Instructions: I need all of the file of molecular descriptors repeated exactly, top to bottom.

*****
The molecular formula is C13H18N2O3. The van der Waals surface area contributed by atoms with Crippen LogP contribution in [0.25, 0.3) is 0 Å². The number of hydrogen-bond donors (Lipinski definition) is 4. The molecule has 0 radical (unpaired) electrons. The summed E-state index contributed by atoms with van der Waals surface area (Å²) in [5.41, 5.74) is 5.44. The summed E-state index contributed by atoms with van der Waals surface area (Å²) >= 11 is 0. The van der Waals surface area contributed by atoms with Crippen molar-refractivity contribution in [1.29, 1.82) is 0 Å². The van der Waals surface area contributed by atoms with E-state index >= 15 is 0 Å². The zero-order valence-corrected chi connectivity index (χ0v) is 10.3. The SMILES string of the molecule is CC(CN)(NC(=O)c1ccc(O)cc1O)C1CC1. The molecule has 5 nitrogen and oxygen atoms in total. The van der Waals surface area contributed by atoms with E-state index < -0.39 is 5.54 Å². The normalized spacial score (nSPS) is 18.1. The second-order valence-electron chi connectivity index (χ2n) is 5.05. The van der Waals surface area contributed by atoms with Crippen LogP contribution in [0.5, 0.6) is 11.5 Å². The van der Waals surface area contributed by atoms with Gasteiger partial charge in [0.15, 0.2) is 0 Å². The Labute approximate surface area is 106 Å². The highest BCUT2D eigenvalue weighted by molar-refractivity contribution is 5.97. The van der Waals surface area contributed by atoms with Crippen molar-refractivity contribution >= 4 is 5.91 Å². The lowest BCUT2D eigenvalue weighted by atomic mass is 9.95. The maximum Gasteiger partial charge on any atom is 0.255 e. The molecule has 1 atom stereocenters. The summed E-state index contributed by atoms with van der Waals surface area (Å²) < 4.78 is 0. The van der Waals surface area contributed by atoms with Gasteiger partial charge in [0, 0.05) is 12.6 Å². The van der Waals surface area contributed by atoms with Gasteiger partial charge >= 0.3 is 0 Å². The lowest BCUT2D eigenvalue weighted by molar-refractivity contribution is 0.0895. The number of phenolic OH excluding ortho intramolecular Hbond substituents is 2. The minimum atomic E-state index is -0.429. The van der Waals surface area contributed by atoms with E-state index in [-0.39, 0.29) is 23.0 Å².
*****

The molecular formula is C13H18N2O3. The van der Waals surface area contributed by atoms with Crippen LogP contribution in [0.25, 0.3) is 0 Å². The number of hydrogen-bond donors (Lipinski definition) is 4. The molecule has 0 radical (unpaired) electrons. The summed E-state index contributed by atoms with van der Waals surface area (Å²) in [5.41, 5.74) is 5.44. The summed E-state index contributed by atoms with van der Waals surface area (Å²) >= 11 is 0. The van der Waals surface area contributed by atoms with Crippen molar-refractivity contribution in [1.29, 1.82) is 0 Å². The van der Waals surface area contributed by atoms with E-state index >= 15 is 0 Å². The zero-order valence-corrected chi connectivity index (χ0v) is 10.3. The SMILES string of the molecule is CC(CN)(NC(=O)c1ccc(O)cc1O)C1CC1. The molecule has 5 nitrogen and oxygen atoms in total. The van der Waals surface area contributed by atoms with E-state index < -0.39 is 5.54 Å². The normalized spacial score (nSPS) is 18.1. The second-order valence-electron chi connectivity index (χ2n) is 5.05. The van der Waals surface area contributed by atoms with Crippen LogP contribution in [0.5, 0.6) is 11.5 Å². The van der Waals surface area contributed by atoms with Gasteiger partial charge in [0.15, 0.2) is 0 Å². The Labute approximate surface area is 106 Å². The highest BCUT2D eigenvalue weighted by molar-refractivity contribution is 5.97. The van der Waals surface area contributed by atoms with Crippen molar-refractivity contribution >= 4 is 5.91 Å². The lowest BCUT2D eigenvalue weighted by atomic mass is 9.95. The maximum Gasteiger partial charge on any atom is 0.255 e. The molecule has 1 atom stereocenters. The summed E-state index contributed by atoms with van der Waals surface area (Å²) < 4.78 is 0. The van der Waals surface area contributed by atoms with Gasteiger partial charge in [0, 0.05) is 12.6 Å². The van der Waals surface area contributed by atoms with Gasteiger partial charge >= 0.3 is 0 Å². The lowest BCUT2D eigenvalue weighted by molar-refractivity contribution is 0.0895. The number of phenolic OH excluding ortho intramolecular Hbond substituents is 2. The minimum atomic E-state index is -0.429. The van der Waals surface area contributed by atoms with E-state index in [-0.39, 0.29) is 23.0 Å².